A slice of Big Muff Pi
I built my Big Muff Pi clone following JD Sleep's layout. As you can see by the photo of the circuit (at right), I used perfboard. I haven't etched a PCB yet, but I do follow a PCB layout for my wiring on perfboard. It usually works pretty well.
I put off the Big Muff project for a while, with the thought that it would be redundant when compared to some of my other projects. For instance, Jack Orman's Muffer is based on a section of the Big Muff, so I had a chunk of the sound already. Also, I had tried out a vintage triangle-knob Big Muff and was not impressed by it. But, once I realized I had nearly all the parts to build it, I decided to satisfy my curiosity.
The build went well, though the tone and output section were a little squeezed in. I gained a bit of space by trimming the edge of my transistor sockets (available from Small Bear). Anticipating the swapping of capacitors and diodes, I socketed nearly all of them. I used machined-pin IC sockets (also from Small Bear) trimmed to either rows of three or four. Don't use the IC sockets from Radio Shack, they are wimpy.
For the capacitors, since I wanted to be able to plug in a variety of sizes, I used a four pin IC segment. I connect two of the outer pins with a solder bridge and clip the unused socket tail. I then color the dead pin with a Sharpie so I know which ones to insert the capacitor leads. You can see this best in the photo of the board, to the right of the second transistor.
For the most part, I referred to the mods listed on JD Sleep's Big Muff Pi project page. Here's what I ended up with:
Overall, I like this circuit. It is fun, and since building it I've discovered a few good settings that sound good to me. I am not in love with it, though, so I'm glad that I built one for myself and didn't buy one. The Big Muff Pi is a bit noisy at high Sustain settings, but turning down your guitar volume a tiny bit helps as does turning down the Sustain. The Tone sounds best at around 12:00 to 2:00. With the Tone turned down all the way, it is pretty muffled with no dynamics; turned all the way up there is a real buzzsaw sound.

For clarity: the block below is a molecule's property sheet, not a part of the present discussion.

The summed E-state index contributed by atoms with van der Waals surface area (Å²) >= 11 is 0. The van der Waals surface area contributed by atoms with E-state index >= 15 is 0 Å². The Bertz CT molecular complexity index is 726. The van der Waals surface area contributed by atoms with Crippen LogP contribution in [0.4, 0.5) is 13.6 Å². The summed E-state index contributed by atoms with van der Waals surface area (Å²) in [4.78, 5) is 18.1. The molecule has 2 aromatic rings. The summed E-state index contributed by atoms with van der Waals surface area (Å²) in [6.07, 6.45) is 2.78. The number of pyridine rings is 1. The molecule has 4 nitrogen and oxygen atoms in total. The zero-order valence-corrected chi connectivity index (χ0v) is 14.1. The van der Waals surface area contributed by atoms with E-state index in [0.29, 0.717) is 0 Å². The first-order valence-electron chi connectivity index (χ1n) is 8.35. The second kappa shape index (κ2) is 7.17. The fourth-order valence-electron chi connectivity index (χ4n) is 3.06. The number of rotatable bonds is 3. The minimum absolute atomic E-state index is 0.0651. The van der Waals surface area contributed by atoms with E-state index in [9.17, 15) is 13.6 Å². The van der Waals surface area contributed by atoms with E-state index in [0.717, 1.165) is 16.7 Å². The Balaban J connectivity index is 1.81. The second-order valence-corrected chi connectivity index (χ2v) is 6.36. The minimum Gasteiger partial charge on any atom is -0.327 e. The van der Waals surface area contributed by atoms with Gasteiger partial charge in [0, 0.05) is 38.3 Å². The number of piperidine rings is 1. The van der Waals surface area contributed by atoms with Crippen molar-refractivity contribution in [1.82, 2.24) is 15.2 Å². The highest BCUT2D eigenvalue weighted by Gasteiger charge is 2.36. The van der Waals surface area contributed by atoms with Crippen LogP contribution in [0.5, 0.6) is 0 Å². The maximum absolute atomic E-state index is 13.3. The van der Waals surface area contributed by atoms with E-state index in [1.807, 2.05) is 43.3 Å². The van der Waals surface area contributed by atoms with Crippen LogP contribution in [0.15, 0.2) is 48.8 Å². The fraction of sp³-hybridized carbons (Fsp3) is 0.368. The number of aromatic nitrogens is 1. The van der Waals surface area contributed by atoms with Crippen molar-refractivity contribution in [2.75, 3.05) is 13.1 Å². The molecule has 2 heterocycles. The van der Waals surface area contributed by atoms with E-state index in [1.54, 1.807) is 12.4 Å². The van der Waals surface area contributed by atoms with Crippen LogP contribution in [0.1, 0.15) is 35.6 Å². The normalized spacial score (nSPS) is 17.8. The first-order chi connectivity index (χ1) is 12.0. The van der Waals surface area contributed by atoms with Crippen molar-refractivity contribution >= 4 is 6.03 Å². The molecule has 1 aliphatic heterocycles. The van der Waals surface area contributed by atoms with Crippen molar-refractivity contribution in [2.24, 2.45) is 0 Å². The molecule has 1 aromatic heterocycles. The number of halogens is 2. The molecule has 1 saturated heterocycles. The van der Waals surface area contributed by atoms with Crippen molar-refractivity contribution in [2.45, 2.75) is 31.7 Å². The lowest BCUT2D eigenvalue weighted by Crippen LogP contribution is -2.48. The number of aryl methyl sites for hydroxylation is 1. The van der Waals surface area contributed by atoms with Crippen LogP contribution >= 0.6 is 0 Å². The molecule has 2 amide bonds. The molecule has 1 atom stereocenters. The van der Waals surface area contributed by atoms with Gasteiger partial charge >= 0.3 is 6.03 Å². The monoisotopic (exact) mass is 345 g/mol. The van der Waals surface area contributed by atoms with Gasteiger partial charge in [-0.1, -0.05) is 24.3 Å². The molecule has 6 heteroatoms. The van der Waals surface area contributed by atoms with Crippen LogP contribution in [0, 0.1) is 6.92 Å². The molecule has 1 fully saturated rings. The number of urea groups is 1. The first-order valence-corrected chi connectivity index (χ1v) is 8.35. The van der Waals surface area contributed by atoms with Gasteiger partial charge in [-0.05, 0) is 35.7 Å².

I put the finished circuit in an electrical junction box covered in Bondo. No switch for this one, it's one of those all or nothing deals. I first painted it with silver, then put a couple strips of drywall webbing on the top. Then I sprayed some green paint to get the grid effect.
Do I recommend others to build it? Sure, it may be the greatest thing ever to your ears, but may be lackluster if you've already built some really great fuzzes. One nice feature is that you can make many well-documented modifications to tailor it to your needs. Visit JD Sleep's site or Tonepad for the project.
A. Colman's notes:
I started with the thought of building it stock from the Tonepad project but opted for a few changes as I went. Used 0.1uF electros for input and output and used 0.1uF polys for everything else. The 0.01 was a greenie. The transistors I wanted to use were MPSA18, but went with the 2N5088. This pedal has incredible high gain and it can get noisy, but it was really easy to dial a tone and gain setting that was pleasing to me. I find my clone to be on the creamy side and allows for the leads to be fluid. Love the interaction of harmonics when you do double stop bends or just bend one string and leave the other just ringing. It can become mosquito-buzzy if you are not careful with the settings. Overall I'm really glad I built it.
Sound clips of my clone and A. Colman's are available on the Sounds page.